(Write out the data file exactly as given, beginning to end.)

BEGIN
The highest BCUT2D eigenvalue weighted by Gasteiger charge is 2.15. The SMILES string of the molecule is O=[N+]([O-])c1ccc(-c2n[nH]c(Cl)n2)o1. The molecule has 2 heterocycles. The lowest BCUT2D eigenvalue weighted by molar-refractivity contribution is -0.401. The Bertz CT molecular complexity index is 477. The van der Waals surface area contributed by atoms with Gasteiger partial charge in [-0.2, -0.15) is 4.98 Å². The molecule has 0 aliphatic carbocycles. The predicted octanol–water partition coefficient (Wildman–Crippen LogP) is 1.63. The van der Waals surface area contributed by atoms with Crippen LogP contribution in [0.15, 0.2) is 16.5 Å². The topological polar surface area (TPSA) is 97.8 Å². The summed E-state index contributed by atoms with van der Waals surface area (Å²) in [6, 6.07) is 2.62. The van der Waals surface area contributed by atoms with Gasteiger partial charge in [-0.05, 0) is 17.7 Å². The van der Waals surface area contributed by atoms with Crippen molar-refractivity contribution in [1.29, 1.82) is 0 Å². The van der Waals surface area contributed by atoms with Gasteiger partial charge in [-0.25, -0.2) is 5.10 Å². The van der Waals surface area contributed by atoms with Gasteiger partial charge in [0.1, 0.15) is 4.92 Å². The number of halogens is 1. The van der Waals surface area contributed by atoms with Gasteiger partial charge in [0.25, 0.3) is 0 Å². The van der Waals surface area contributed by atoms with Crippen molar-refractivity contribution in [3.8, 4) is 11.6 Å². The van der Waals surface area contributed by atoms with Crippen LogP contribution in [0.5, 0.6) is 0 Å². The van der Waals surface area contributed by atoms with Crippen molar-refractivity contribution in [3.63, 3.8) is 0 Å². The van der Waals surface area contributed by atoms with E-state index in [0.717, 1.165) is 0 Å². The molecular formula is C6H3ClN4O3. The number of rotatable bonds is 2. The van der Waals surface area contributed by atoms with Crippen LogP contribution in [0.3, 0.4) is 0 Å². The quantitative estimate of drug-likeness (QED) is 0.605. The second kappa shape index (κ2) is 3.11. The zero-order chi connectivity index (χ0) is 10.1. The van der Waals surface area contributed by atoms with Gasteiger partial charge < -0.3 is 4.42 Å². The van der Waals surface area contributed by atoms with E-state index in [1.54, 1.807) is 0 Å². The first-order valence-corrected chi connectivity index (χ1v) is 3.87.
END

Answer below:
The highest BCUT2D eigenvalue weighted by Gasteiger charge is 2.15. The SMILES string of the molecule is O=[N+]([O-])c1ccc(-c2n[nH]c(Cl)n2)o1. The molecule has 2 heterocycles. The lowest BCUT2D eigenvalue weighted by molar-refractivity contribution is -0.401. The Bertz CT molecular complexity index is 477. The van der Waals surface area contributed by atoms with Gasteiger partial charge in [-0.2, -0.15) is 4.98 Å². The molecule has 0 aliphatic carbocycles. The predicted octanol–water partition coefficient (Wildman–Crippen LogP) is 1.63. The van der Waals surface area contributed by atoms with Crippen LogP contribution in [0.15, 0.2) is 16.5 Å². The topological polar surface area (TPSA) is 97.8 Å². The summed E-state index contributed by atoms with van der Waals surface area (Å²) in [6, 6.07) is 2.62. The van der Waals surface area contributed by atoms with Gasteiger partial charge in [-0.05, 0) is 17.7 Å². The van der Waals surface area contributed by atoms with Crippen molar-refractivity contribution in [1.29, 1.82) is 0 Å². The van der Waals surface area contributed by atoms with Gasteiger partial charge in [-0.25, -0.2) is 5.10 Å². The van der Waals surface area contributed by atoms with Gasteiger partial charge in [0.1, 0.15) is 4.92 Å². The number of halogens is 1. The van der Waals surface area contributed by atoms with Gasteiger partial charge in [0.25, 0.3) is 0 Å². The van der Waals surface area contributed by atoms with Crippen molar-refractivity contribution in [3.8, 4) is 11.6 Å². The van der Waals surface area contributed by atoms with Crippen LogP contribution in [0.5, 0.6) is 0 Å². The van der Waals surface area contributed by atoms with Crippen molar-refractivity contribution in [3.63, 3.8) is 0 Å². The van der Waals surface area contributed by atoms with E-state index in [0.717, 1.165) is 0 Å². The molecular formula is C6H3ClN4O3. The number of rotatable bonds is 2. The van der Waals surface area contributed by atoms with Crippen LogP contribution in [0.3, 0.4) is 0 Å². The quantitative estimate of drug-likeness (QED) is 0.605. The second kappa shape index (κ2) is 3.11. The zero-order chi connectivity index (χ0) is 10.1. The van der Waals surface area contributed by atoms with Gasteiger partial charge < -0.3 is 4.42 Å². The van der Waals surface area contributed by atoms with E-state index in [1.54, 1.807) is 0 Å². The first-order valence-corrected chi connectivity index (χ1v) is 3.87.